Yesterday consisted of the Pretty Girl and I going shopping. After picking up a Mother's Day gift for dear old ma I decided I wanted to do some movie shopping at the local Suncoast. The problem with Suncoast is that it's located in Bellevue Square mall, which is the yuppiest place in the Seattle area.
After browsing the DVD shelves we walked around and peaked our heads in other stores. I was feeling kind of parched so I told her I wanted to get something to drink. She said she would wait for me in a shoe store called Aldo.
Yep she's a clever one that Pretty Girl. I walked into the understaffed shoe store and stood in amazement. My normal shoe shopping consists of me going to Ross, Pay Less, or Big 5 and usually takes me no more than 10 minutes to find adequate footwear. Normally I browse their clearance bins which have shoes thrown about in no particular orderly fashion. This place I walked into was very different.
Aldo has fine crafted shelves with shoes placed on them with care. They had advertisements of various celebrities endorsing their products all the while seeming to make a statement about AIDS, including Pink, Avril Lavigne, and even Adrian Brody. Adrian Brody?
The Pretty Girl waited patiently while the overworked, but cheery hot clerk attended everyone in a somewhat manic, but reliable fashion. I sat down and sipped my water and observed the orderly chaos that is shoe shopping. There were many interesting folk there, most of them being women dressed hotter than they really are. There was a guy though that caught my attention right away.
He was a dark haired gent who was dressed in a grey and white striped button down shirt, grayish pants, and strange dark grey elf like shoes with pointy tips. He just had a metrosexual look that just screamed he was trying way too hard.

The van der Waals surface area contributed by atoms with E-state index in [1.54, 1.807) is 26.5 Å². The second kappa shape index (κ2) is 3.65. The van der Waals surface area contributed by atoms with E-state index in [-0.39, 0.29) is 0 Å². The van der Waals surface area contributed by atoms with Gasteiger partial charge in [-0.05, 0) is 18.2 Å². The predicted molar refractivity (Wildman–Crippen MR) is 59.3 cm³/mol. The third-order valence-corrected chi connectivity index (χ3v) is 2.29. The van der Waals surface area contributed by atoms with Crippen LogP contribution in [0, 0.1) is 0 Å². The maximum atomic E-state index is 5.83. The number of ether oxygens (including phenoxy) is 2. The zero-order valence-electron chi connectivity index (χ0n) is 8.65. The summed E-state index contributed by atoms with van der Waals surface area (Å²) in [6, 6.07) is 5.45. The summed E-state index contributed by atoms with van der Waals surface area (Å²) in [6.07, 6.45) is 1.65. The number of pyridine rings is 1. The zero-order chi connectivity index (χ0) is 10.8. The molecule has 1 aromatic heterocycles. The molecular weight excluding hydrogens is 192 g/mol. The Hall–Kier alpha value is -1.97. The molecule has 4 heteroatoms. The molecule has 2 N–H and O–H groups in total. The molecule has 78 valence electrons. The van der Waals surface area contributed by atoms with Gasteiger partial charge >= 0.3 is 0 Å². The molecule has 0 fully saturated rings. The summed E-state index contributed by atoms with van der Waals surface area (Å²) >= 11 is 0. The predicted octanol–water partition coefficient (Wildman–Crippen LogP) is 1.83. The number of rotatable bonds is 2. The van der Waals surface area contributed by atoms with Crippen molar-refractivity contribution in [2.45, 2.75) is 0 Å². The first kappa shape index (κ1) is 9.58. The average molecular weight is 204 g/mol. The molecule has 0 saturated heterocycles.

After shoe shopping the Pretty Girl decided to go perfume browsing at Macy's. This was an experience I've never had before, nor hopefully will again. We walked through the fragrance section and were bombarded with over dressed women hawking their scent. The women gave us paper with perfume, but some decided that wasn't enough and had to spray the Pretty Girl with their product. She had so much scent on her that we had to drive out of there with the sunroof and windows open.
She asked me what I thought of each of them. I told her I didn't like on particular perfume to which she reminded me that's exactly the one she wears. Doh!
After a blue haired girl with way too much cleavage assisted us with our perfume needs I took a look around to observe the rest of the workers. There were so many and all of them had a particular look. We had a extremely busty high pitched blonde, an older woman who seems to wish she were still 22, an older woman who didn't care, a girl who hardly wore makeup, and another that seemed to have been made up by Dutch Boy.
I felt like I was in a Turkish market rather than Macy's. Usually when I go shopping I never have to deal with such pushy salespeople. After a while I felt my masculinity slowing easing out of my soul to the point where I wanted to jump on the counter, rip off my shirt, whip out a beer and cigar, and scream "I'm a man goddamn it. I am a man. I like naked ladies and boxing and large amounts of alcohol. I love driving fast especially with a stripper who goes by the name of Misty in the passenger seat. I flush twice. I create fire. Hear me for I am man." I suppose Miss Manners wouldn't approve of my fantasy outburst, but it sure would've been funny. If I had done it though I'd probably be single now if not in jail.
I really don't see how you women do it. After that experience I believe it's criminal the military doesn't allow women in combat.
The cornucopia of smells assaulted my nostrils and I started to feel dizzy. I figured if I ever want to do drugs again I won't call a shady friend. I'll just head on down to a department store.
"On the one hand, shopping is dependable: You can do it alone, if you lose your heart to something that is wrong for you, you can return it; it's instant gratification and yet something you buy may well last for years." - Judith Krantz